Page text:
Can we cool buildings without overheating the planet?
August 25, 2022
Before the proliferation of air-conditioners (ACs), a main task of architecture was to create enclosures that befit its specific climate.
In tropical regions, this translated to wide openings that invite breeze, coupled with overhanging roofs that could shelter against hot sun and rain; subtropical climates relied on thick walls that could keep out the cold during winter and prevent radiation during summer; desert buildings insulate the interiors to withstand extreme variations in temperature; and so on.
With the advent of air-conditioning, modern buildings around the world were able to take on many different forms and expressions that were no longer climate-specific. But climate change is about to disrupt this.
A double-edged problem
The latest severe heatwaves around the world have rendered ACs less effective; yet paradoxically, the more we use ACs, the more its refrigerants like hydrofluorocarbons (HFCs) and hydrochloroflourocarbons (HCFCs) will be released into the atmosphere and worsen the greenhouse effect.
The most commonly used split ACs that use an indoor and an outdoor air unit connected by pipes utilize HCFC-22 and HFC-410 as refrigerants, but both of them are characterized by a very high global warming potential score up to 2,256—meaning that they trap up to 2,256 times more heat than carbon dioxide over 100 years. Urged by the Kigali Amendment to the Montreal Protocol, manufacturers are looking for alternative refrigerants with lower global warming potential scores, such as HFC-32. However, with a global warming potential score of 771, HFC-32 still poses a significant climate hazard. High energy consumption is another problem, as ACs make up around one-tenth of all electricity usage—which is still reliant on fossil fuels in many parts of the world.
Extreme heat events are likely to increase in severity and frequency in years to come. Since the modern world is already populated by buildings that rely heavily on AC—with a predicted tripling of space-cooler demand by 2050—it is necessary to find solutions for more sustainable air conditioning, be it those that are energy-saving or have less impact on the atmosphere.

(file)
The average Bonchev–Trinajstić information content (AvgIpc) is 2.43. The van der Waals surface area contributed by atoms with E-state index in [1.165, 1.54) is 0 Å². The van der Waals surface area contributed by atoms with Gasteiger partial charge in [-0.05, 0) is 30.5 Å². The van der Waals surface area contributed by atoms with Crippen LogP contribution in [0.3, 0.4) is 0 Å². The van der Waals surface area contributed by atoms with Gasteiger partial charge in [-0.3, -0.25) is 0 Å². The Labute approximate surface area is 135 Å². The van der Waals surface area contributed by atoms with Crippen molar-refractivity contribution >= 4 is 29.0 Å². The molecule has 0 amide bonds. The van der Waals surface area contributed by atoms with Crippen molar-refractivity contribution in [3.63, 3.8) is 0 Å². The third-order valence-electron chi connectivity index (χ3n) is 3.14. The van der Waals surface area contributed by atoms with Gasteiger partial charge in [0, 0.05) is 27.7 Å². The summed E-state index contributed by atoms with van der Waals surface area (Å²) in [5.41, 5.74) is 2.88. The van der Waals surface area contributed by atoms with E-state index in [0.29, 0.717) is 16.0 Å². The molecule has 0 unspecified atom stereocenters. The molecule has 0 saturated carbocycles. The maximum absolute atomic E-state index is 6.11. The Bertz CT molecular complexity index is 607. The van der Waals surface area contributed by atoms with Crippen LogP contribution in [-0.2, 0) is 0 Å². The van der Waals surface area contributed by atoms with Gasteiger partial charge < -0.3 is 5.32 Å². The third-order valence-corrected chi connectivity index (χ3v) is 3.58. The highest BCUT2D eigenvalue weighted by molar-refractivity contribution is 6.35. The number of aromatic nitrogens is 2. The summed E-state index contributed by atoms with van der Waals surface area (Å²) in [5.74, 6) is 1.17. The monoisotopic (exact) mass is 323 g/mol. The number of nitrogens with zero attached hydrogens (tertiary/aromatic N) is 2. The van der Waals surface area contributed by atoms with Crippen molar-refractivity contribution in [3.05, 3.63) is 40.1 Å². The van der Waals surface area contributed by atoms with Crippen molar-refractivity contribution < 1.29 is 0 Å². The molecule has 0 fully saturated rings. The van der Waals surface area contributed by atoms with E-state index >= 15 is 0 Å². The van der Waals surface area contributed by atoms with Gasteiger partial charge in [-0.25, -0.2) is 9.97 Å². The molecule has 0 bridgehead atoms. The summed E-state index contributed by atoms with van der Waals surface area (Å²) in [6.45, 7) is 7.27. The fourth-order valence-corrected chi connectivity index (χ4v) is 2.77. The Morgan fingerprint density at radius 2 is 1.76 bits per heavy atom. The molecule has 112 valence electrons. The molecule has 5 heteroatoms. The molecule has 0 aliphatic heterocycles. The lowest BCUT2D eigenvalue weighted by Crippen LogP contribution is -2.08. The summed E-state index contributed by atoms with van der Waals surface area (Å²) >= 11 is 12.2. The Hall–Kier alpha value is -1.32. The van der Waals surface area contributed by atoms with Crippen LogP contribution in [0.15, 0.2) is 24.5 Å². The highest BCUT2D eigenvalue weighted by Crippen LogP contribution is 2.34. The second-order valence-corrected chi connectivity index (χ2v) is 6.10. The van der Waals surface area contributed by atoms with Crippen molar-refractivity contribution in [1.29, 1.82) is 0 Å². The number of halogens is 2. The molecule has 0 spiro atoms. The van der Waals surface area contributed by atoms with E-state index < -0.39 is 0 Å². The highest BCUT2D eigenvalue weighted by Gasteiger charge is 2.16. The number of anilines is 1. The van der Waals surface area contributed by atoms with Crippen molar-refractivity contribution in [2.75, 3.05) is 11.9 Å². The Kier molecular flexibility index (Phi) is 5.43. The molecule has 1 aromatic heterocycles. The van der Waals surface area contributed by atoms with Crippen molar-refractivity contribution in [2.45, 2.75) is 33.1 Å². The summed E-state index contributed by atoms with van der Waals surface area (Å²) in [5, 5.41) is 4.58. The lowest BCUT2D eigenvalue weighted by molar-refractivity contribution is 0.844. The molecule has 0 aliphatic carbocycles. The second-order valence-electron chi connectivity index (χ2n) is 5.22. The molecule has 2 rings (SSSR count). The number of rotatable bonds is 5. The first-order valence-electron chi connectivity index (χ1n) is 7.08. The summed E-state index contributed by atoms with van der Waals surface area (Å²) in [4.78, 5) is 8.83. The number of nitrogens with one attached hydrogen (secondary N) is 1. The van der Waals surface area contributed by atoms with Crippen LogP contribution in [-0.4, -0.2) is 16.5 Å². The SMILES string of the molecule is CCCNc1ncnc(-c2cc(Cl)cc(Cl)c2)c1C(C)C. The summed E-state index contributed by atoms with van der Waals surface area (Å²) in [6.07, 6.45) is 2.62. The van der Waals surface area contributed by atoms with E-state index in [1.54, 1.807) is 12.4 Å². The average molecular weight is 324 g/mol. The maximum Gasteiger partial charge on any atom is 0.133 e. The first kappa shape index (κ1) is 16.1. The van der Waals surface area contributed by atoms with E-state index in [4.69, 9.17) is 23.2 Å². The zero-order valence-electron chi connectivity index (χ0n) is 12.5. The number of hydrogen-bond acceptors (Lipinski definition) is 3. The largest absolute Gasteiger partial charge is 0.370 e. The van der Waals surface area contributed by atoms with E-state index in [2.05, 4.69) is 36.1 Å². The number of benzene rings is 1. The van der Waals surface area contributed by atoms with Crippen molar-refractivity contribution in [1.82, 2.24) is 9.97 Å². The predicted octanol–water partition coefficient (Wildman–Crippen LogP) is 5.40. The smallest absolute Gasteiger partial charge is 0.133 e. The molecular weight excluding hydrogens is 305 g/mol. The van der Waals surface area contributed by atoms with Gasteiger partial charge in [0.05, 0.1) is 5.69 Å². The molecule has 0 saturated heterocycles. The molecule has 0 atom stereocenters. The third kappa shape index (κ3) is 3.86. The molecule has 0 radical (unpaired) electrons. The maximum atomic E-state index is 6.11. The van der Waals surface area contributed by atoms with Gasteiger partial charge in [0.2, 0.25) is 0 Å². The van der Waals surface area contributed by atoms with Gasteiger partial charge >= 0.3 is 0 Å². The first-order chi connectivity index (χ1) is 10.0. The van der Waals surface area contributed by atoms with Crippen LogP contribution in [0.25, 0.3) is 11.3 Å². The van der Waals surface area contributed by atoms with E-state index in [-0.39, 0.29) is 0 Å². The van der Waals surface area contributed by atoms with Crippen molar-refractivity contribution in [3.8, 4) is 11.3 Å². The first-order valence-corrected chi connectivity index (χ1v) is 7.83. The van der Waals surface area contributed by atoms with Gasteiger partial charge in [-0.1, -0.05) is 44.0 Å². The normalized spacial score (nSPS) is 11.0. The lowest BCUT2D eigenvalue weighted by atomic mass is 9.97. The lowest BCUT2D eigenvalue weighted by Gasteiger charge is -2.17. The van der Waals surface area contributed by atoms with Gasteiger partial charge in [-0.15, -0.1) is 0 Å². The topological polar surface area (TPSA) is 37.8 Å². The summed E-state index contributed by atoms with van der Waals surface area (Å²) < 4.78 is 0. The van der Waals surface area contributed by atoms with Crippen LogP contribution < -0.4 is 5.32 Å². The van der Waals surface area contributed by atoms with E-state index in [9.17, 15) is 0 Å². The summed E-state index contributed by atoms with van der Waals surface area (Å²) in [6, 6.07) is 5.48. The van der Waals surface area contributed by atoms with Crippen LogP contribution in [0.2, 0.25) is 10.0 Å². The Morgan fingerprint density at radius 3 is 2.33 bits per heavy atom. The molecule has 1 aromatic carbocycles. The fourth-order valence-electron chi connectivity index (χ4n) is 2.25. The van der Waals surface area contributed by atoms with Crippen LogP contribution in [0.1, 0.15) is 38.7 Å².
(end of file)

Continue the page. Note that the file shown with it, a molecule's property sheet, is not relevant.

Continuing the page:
Can propane be a more sustainable cooling solution?
Many companies and industry associations are actively pushing for innovations to lower the energy consumption of ACs (read more in the full article of “The Sky as a Source of Cooling” in FuturArc 2Q 2022). On the refrigerant side, a new study has found that switching to propane as a refrigerant might lessen the global temperature increase from cooling.
Pallav Purohit, a researcher at the International Institute for Applied Systems Analysis (IIASA), in collaboration with researchers from the United Nations Environment Programme (UNEP) and the University of Leeds, showed that by switching to propane—an alternative low (<1) global warming potential refrigerant for space cooling—we could avoid a 0.09-degree Celsius increase in global temperature by the end of the century, thereby making a significant contribution towards keeping the global temperature rise below 1.5 degrees Celsius.
“Propane exhibits significant environmental advantages through good energy performance and a global warming potential of less than 1. In split ACs up to 7 kilowatts, propane can be classified as a technically valid alternative to HFC-driven split-ACs,” said Purohit.
In the study published in Proceedings of the National Academy of Sciences of the United States of America (PNAS), researchers used the IIASA Greenhouse Gas–Air Pollution Interactions and Synergies (GAINS) model to compare the baseline halogenated refrigerant emission scenarios with scenarios of switching to HFC-32 or propane. While the switch to HFC-32 also lessened the global temperature increase (0.03 degrees Celsius by the end of the century), propane proved to be the superior solution in terms of sustainability.
Energy-efficient split ACs that use propane are already available commercially in the Chinese and Indian markets. Despite performing similarly to split ACs using HFC-32, and even better than the currently widespread appliances using HFC-410A and HCFC-22, some national regulations prohibit their use, primarily due to standards and codes restricting the use of refrigerants with higher flammability, hindering their wider adoption.
“To achieve the ambitious 2050 climate neutrality targets, early and aggressive action is needed. In the short term, converting new air-conditioning systems to more environmentally-friendly refrigerants can reduce their climate impact significantly, underlining the urgency of updating standards for policymakers,” concluded Purohit.
For architects and built environment practitioners, selecting options with less impact on the climate—as well as continuing to implement passive measures to condition our thermal surroundings—may be the way to future-proof our current and upcoming buildings.
Purohit, P., Höglund-Isaksson, L., Borgford-Parnell, N., Klimont, Z., Smith, C.J. (2022). The key role of propane in a sustainable cooling sector. Proceedings of the National Academy of Sciences (PNAS) 119 (34) e2206131119. DOI: 10.1073/pnas.2206131119 [pure.iiasa.ac.at/18153].
Read more Cooling stories on FuturArc:
The Sky as a Source of Cooling & Other Tropical Innovations
Read more stories from FuturArc 2Q 2022: New & Re-Emerging Architecture!
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